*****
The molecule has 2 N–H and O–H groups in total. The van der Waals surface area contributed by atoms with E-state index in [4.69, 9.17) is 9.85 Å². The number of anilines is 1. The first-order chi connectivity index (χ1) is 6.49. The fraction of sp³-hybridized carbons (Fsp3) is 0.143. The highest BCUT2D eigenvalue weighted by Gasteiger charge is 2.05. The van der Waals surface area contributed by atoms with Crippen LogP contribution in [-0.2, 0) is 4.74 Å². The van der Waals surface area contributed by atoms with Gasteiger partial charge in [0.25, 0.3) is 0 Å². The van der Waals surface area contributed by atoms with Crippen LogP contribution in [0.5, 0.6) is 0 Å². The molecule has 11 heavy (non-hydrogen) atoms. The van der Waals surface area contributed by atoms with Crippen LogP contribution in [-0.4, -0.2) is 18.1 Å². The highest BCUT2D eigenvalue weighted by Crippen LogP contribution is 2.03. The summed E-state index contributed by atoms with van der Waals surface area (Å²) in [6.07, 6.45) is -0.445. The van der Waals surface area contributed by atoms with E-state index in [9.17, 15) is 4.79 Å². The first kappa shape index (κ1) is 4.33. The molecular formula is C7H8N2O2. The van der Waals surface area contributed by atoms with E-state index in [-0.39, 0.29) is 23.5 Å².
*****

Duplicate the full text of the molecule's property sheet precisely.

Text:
The molecule has 2 N–H and O–H groups in total. The van der Waals surface area contributed by atoms with E-state index in [4.69, 9.17) is 9.85 Å². The number of anilines is 1. The first-order chi connectivity index (χ1) is 6.49. The fraction of sp³-hybridized carbons (Fsp3) is 0.143. The highest BCUT2D eigenvalue weighted by Gasteiger charge is 2.05. The van der Waals surface area contributed by atoms with Crippen LogP contribution in [-0.2, 0) is 4.74 Å². The van der Waals surface area contributed by atoms with Gasteiger partial charge in [0.25, 0.3) is 0 Å². The van der Waals surface area contributed by atoms with Crippen LogP contribution in [0.5, 0.6) is 0 Å². The molecule has 11 heavy (non-hydrogen) atoms. The van der Waals surface area contributed by atoms with Crippen LogP contribution in [-0.4, -0.2) is 18.1 Å². The highest BCUT2D eigenvalue weighted by Crippen LogP contribution is 2.03. The summed E-state index contributed by atoms with van der Waals surface area (Å²) in [6.07, 6.45) is -0.445. The van der Waals surface area contributed by atoms with E-state index in [9.17, 15) is 4.79 Å². The first kappa shape index (κ1) is 4.33. The molecular formula is C7H8N2O2. The van der Waals surface area contributed by atoms with E-state index in [-0.39, 0.29) is 23.5 Å².